Tutorial on Using Drupal 8 Plugin Derivatives Effectively
In an earlier tutorial, we looked at the Drupal 8 plugin system and how to create our very own custom plugin type. We’ve seen that much of the functionality declared via
_info hooks in Drupal 7 has been replaced by these plugins. Our use case was very basic and it allowed each instance of such functionality to be declared manually via a new plugin class and associated form.
But what if we needed such instances declared dynamically depending on some factors external to our little subsystem? For example, when declaring
_info hooks in Drupal 7, we can get a list of something, loop over it and declare a new item in the returned array for each individual something. The menu system does this in order to provide a new block for each menu that either comes with Drupal core or is later created through the UI.
So what about Drupal 8? We’ve seen that for each plugin of a certain type we need to declare a different PHP class. To create a new block, we need a new class. To create another block, we need another class. So where would that looping we see in Drupal 7 take place? The short answer to this is: within a plugin derivative.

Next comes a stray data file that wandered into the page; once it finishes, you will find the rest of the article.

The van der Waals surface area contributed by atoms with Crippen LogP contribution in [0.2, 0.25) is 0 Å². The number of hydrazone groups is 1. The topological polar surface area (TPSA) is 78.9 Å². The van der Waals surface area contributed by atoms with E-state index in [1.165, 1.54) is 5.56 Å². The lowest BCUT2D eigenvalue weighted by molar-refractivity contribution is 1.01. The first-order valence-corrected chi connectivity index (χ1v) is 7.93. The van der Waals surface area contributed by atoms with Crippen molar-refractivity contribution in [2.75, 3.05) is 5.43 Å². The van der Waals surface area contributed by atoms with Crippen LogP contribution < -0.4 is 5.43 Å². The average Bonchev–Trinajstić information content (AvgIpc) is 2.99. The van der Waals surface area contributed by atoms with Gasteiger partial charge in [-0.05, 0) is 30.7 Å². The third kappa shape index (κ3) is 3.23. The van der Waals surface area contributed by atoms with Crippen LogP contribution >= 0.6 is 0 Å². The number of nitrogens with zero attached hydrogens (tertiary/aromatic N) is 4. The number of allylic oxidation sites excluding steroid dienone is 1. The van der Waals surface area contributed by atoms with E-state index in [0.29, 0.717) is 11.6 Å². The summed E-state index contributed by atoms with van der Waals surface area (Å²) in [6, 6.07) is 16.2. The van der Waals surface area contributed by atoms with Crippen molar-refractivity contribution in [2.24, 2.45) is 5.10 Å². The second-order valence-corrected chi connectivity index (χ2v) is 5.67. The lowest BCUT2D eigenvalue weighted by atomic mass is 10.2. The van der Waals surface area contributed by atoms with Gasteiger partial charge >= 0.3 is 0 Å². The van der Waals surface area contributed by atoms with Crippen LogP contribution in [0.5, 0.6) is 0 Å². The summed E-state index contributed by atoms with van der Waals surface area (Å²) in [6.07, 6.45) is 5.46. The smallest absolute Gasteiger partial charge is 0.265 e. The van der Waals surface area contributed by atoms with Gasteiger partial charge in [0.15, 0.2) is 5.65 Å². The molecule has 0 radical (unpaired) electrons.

In this article we will explore the long answer to that and learn what derivates are and how we can use them. For the latter, we will build an example inside the
demo module that can be found in this git repository and which should hopefully help us better understand what’s going on. For a slightly more complex example, the Menu system is great as it provides an individual block for each of its menus (similar to Drupal 7 but using plugins).
What we are going to do is actually very simple. We are going to implement basic Node Block functionality by which for all the article nodes on our site we will have a block. Ridiculous? Sure. Should we be doing this for all the nodes on our site? Definitely not! But it’s a very basic implementation meant to keep things short and demonstrate the use of the plugin derivatives.
Plugin derivatives are the way through which a plugin of a certain type can be represented in the system as multiple instances of itself. In other words, a plugin can reference a deriver class which is responsible for providing a list of plugin definitions that are based on the initial plugin (start from the same base definition) but have slightly different configuration or definition data. The
SystemMenuBlock we referred to above is a great example. It’s a single plugin which has as many derivatives as there are menus on the site.
To go a bit deeper, when a list of all the plugins of a certain type is requested, the plugin manager uses its discovery mechanism to load all the plugins of this type. If that mechanism is decorated with the
DerivativeDiscoveryDecorator, the manager will be able to also retrieve derivatives. In order to do this, the derivative discovery looks for a deriver class on each plugin and, if it finds one, asks it for this list.
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